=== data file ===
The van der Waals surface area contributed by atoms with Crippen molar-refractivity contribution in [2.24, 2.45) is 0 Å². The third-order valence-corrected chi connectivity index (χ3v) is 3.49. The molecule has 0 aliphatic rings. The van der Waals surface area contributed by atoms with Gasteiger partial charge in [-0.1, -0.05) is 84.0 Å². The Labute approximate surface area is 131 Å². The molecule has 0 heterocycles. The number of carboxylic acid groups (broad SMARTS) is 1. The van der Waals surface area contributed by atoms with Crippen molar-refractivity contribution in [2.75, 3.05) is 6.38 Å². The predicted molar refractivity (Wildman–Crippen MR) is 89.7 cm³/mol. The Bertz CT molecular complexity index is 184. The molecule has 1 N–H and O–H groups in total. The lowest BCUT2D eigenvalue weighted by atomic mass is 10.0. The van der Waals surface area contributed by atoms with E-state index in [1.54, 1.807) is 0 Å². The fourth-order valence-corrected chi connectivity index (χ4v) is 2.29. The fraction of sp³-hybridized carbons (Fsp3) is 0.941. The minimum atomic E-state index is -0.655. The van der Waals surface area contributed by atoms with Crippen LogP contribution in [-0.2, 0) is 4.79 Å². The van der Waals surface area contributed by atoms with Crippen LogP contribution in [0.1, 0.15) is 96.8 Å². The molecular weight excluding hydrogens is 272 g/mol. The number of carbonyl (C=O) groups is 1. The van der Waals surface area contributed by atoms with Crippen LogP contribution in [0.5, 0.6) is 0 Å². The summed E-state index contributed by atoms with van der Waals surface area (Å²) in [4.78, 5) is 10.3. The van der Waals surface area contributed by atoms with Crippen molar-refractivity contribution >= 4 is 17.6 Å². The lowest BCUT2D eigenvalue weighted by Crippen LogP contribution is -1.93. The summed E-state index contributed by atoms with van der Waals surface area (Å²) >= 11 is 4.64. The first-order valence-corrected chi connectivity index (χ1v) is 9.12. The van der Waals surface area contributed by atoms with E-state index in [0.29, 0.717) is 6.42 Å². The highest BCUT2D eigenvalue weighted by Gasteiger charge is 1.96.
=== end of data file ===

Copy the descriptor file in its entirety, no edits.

The van der Waals surface area contributed by atoms with Crippen molar-refractivity contribution in [2.24, 2.45) is 0 Å². The third-order valence-corrected chi connectivity index (χ3v) is 3.49. The molecule has 0 aliphatic rings. The van der Waals surface area contributed by atoms with Gasteiger partial charge in [-0.1, -0.05) is 84.0 Å². The Labute approximate surface area is 131 Å². The molecule has 0 heterocycles. The number of carboxylic acid groups (broad SMARTS) is 1. The van der Waals surface area contributed by atoms with Crippen molar-refractivity contribution in [2.75, 3.05) is 6.38 Å². The predicted molar refractivity (Wildman–Crippen MR) is 89.7 cm³/mol. The Bertz CT molecular complexity index is 184. The molecule has 1 N–H and O–H groups in total. The lowest BCUT2D eigenvalue weighted by atomic mass is 10.0. The van der Waals surface area contributed by atoms with E-state index in [1.54, 1.807) is 0 Å². The fourth-order valence-corrected chi connectivity index (χ4v) is 2.29. The fraction of sp³-hybridized carbons (Fsp3) is 0.941. The minimum atomic E-state index is -0.655. The van der Waals surface area contributed by atoms with Crippen LogP contribution in [-0.2, 0) is 4.79 Å². The van der Waals surface area contributed by atoms with Crippen LogP contribution in [0.1, 0.15) is 96.8 Å². The molecular weight excluding hydrogens is 272 g/mol. The number of carbonyl (C=O) groups is 1. The van der Waals surface area contributed by atoms with Crippen LogP contribution in [0.5, 0.6) is 0 Å². The summed E-state index contributed by atoms with van der Waals surface area (Å²) in [4.78, 5) is 10.3. The van der Waals surface area contributed by atoms with Crippen molar-refractivity contribution >= 4 is 17.6 Å². The lowest BCUT2D eigenvalue weighted by Crippen LogP contribution is -1.93. The summed E-state index contributed by atoms with van der Waals surface area (Å²) >= 11 is 4.64. The first-order valence-corrected chi connectivity index (χ1v) is 9.12. The van der Waals surface area contributed by atoms with E-state index in [0.29, 0.717) is 6.42 Å². The highest BCUT2D eigenvalue weighted by Gasteiger charge is 1.96.